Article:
[0205] More specifically:

[0206]FIG. 12A shows juxtaposed fragmentary views of one (under) side of a paper foil backing layer, with alternative modes of edge spine attachment for a cover card, itself folded back upon itself somewhat, for ease of illustration; and

[0207]FIG. 12B shows an opposite side blister tray, which the cover is intended to overlay when closed, but with the cover card omitted, again for ease of illustration;

[0208]FIGS. 12C and 12D detail, on an enlarged scale, the alternative modes of cover card edge spine attachment depicted to opposite sides of FIG. 12A;

[0209] Thus FIG. 12C depicts cover card attachment, by an adhesive bonding strip direct to the paper backing layer,

[0210]FIG. 12D depicts cover card attachment, by an adhesive bonding strip, direct to the blister pack itself, with the paper backed foil marginally inset from the blister pack edge, to accommodate the spine joint;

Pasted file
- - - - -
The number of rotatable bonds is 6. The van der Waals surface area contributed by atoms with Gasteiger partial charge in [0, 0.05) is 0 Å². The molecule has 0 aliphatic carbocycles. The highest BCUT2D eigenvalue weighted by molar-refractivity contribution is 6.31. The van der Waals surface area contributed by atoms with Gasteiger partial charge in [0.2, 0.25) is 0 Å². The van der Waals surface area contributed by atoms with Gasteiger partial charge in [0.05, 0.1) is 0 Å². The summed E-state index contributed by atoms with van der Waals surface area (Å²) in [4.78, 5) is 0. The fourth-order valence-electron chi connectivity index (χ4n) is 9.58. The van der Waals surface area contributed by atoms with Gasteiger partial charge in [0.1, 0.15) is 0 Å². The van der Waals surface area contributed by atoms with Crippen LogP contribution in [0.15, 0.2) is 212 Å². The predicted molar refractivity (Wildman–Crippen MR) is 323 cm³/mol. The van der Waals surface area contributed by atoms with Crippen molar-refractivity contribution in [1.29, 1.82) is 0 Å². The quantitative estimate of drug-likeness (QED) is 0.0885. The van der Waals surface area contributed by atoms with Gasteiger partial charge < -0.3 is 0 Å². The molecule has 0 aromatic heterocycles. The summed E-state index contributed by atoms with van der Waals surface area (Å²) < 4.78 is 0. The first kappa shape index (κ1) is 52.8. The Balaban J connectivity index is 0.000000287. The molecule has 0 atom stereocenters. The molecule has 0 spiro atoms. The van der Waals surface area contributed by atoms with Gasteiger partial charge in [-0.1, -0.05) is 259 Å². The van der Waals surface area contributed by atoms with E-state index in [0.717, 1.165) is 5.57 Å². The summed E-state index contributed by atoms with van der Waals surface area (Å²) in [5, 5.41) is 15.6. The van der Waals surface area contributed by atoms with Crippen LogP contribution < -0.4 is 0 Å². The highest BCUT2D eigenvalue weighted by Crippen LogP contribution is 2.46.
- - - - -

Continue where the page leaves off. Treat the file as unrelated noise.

[0211]FIG. 12E depicts, on a still further enlarged scale, a marginal peripheral (prise 'n-peel) rim, formed around each of the apertures through the back assembly, by terminating the (heat) weld fusion between foil and blister locally around the aperture;

[0212]FIGS. 13A through 13D are 3-D perspective views, corresponding to FIG. 12A, of the blister and cover card of FIGS. 12A through 12E, depicted in successive stages of selective contents access.

[0213] Access is through targeted localised protective ‘patch’ prise 'n-peel, initially of the paper backing, and then rupture of the underlying foil.

[0214] Foil penetration is by distortion of a selected individual pocket, to displace the pocket (tablet or capsule) contents through the foil and eject it altogether from the blister,

[0215] More specifically.

[0216]FIG. 13A shows local paper patch prise 'n-peel from an aperture at a corner of an underlying blister pocket;